This week’s blockbuster merger of Media General and Meredith came as a surprise and has spawned a lot of questions. Here are just a few. Which of the stations in the six overlapping markets will be spun off? Why is Vince Sadusky being left behind? Who will oversee all the stations after the deal closes?
The news on Tuesday that Media General had snagged Meredith for $2.4 billion caught me by surprise. I had convinced myself that mergers of such magnitude wouldn’t occur until after the incentive auction next year and everybody figured out what their spectrum was worth.
Now that I have had a couple of days to think about the deal, I offer here a few observations and a little speculation.
The deal creates another behemoth station group. How big depends on your measure. The press release boasts that Meredith Media General, as the new combined company will be called, will be the third largest owner of Big Four affiliates with 88 stations in 54 markets.
By audience reach, it will be the ninth largest commercial group with a footprint covering 30% of TV homes. And, according to the TVNewsCheck/BIA/Kelsey Top 30 based on the latest available spot revenue estimates (2014), it will No. 3.
This is a case of a big fish eating a bigger fish. Media General had $1.3 billion in revenue in 2014, mostly on the strength of broadcasting, while Meredith posted a pro forma $1.7 billion for the year with 55% coming from magazines like Better Home and Gardens and Parents and related digital outlets.
One consequence of the merger is that we are going to see a little more action in the station trading market since Meredith and Media General are going to have to spin off stations in six markets where they have overlapping stations to comply with the FCC ownership limits.
The six: Portland, Ore. (DMA 23), Nashville (29), Hartford (30); Greenville, S.C. (37); Mobile, Ala. (59) and Springfield, Mass. (115).
It’s hard to speculate on which stations will go and which will stay. In four the markets, the Meredith and Media General are more or less equal in generating spot revenue, according to BIA/Kelsey. But in Hartford, Meredith’s CBS affiliate WFSB dominants all. And in Greenville, Media General’s CBS affiliate WSPA has double the revenue of Meredith’s Fox affiliate WHNS. I would suspect Meredith Media General will want to hang onto WFSB and WSPA.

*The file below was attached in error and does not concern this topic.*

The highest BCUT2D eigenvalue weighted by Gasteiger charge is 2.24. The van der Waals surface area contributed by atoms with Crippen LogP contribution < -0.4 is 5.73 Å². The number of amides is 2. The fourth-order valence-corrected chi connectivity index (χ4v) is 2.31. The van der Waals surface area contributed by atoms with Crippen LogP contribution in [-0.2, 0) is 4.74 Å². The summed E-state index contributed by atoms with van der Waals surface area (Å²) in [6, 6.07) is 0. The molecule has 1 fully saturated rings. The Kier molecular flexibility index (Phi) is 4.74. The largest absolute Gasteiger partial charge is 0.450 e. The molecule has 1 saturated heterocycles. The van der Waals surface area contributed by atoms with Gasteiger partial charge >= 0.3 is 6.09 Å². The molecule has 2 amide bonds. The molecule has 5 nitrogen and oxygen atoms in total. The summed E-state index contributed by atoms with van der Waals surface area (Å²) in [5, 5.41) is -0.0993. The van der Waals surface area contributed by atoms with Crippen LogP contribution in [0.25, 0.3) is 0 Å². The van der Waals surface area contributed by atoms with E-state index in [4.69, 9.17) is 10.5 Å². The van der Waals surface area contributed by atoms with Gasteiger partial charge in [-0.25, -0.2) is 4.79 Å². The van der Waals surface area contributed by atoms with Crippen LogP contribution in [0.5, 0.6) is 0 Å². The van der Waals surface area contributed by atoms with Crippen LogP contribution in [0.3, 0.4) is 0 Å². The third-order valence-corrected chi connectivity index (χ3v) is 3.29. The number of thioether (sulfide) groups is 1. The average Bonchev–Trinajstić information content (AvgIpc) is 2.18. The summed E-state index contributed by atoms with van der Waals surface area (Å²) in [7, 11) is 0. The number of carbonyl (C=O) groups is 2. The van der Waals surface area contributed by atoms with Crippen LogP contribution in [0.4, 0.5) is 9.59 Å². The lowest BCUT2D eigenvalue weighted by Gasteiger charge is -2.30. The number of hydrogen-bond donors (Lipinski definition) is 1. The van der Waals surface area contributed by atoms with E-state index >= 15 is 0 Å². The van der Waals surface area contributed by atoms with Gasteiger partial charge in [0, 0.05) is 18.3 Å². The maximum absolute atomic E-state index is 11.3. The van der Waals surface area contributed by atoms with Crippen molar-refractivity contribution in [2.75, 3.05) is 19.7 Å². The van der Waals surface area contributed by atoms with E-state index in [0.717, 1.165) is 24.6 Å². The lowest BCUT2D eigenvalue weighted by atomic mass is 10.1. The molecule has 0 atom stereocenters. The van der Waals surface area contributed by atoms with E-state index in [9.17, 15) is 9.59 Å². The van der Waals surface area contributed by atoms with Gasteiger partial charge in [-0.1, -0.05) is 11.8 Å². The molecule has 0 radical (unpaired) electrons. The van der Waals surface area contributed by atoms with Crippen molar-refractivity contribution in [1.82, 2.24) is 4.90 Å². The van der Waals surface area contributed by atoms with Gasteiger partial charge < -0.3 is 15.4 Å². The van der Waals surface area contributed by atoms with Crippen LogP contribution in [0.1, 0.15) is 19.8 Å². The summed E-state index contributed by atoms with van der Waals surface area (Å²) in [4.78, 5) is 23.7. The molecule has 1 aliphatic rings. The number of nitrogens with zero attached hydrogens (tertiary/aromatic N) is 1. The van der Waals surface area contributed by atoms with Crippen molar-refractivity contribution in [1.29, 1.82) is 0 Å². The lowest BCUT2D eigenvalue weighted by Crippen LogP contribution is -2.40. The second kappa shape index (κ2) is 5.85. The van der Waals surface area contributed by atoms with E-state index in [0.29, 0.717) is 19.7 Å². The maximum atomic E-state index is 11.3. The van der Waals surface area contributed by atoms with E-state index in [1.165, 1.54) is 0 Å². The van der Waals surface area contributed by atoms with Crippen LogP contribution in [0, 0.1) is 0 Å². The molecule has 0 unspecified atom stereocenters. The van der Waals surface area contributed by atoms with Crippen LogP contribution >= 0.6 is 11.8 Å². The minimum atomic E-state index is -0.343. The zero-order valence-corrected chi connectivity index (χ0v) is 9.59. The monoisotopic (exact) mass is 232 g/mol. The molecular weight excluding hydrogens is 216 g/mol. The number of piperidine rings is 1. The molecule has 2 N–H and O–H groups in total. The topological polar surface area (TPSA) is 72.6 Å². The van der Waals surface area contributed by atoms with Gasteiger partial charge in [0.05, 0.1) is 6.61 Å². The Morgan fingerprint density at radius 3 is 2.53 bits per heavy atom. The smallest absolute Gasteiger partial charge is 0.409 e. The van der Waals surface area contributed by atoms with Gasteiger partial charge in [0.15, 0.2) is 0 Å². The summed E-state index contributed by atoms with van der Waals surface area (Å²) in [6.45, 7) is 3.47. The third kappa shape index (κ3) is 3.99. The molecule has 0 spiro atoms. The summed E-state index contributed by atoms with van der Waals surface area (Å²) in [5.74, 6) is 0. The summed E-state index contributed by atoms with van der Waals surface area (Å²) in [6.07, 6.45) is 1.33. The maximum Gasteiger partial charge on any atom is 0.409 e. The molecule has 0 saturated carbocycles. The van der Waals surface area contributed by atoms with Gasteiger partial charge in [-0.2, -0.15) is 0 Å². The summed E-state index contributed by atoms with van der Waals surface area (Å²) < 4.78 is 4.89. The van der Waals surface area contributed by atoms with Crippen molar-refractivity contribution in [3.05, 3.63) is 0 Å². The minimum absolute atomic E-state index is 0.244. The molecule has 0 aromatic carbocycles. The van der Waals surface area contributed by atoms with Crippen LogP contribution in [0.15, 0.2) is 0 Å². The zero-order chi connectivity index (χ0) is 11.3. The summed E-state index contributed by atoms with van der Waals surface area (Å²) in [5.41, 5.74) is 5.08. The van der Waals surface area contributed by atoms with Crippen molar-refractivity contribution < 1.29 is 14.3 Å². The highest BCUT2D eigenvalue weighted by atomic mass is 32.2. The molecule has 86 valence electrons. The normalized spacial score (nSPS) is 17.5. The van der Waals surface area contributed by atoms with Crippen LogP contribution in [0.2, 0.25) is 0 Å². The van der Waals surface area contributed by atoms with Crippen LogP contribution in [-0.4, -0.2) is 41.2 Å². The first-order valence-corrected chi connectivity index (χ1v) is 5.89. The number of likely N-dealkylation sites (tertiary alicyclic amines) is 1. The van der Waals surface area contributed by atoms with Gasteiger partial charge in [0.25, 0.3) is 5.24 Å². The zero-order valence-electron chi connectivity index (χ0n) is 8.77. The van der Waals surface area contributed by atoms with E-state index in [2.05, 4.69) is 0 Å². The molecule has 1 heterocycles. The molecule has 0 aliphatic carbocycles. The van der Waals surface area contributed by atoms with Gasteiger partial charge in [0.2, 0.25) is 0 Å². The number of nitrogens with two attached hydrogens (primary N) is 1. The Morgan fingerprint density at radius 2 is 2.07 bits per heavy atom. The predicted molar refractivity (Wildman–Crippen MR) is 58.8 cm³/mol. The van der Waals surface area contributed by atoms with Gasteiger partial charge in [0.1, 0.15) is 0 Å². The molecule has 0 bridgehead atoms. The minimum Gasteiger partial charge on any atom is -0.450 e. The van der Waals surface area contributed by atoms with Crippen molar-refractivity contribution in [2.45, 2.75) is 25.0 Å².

These are not necessarily going to be straight sales. In a conference call with analysts after the announcement, executives said they would entertain swaps, underscoring their interest in being as big as they can be. Also underscoring that interest were comments that at 30% household penetration, the post-merger company will still have headroom under the FCC’s 39% cap.
Complicating the spin offs or swaps in Hartford and Springfield is that stations in those markets may have great value in the incentive auction. That would have to be factored into any deal.
Enough about numbers and call letters. Let’s talk about people.
The big surprise other than the deal itself is the banishment of Vince Sadusky, Media General’s CEO. Typically, the CEO of the company doing the acquiring emerges as CEO of the company getting acquired. Not in this case. The new CEO will be Meredith CEO Steve Lacy.
Nobody is saying why. Sadusky may be in the dog house. He is the architect of a bold and expensive digital strategy that went beyond station-based websites into the realm of digital marketing services.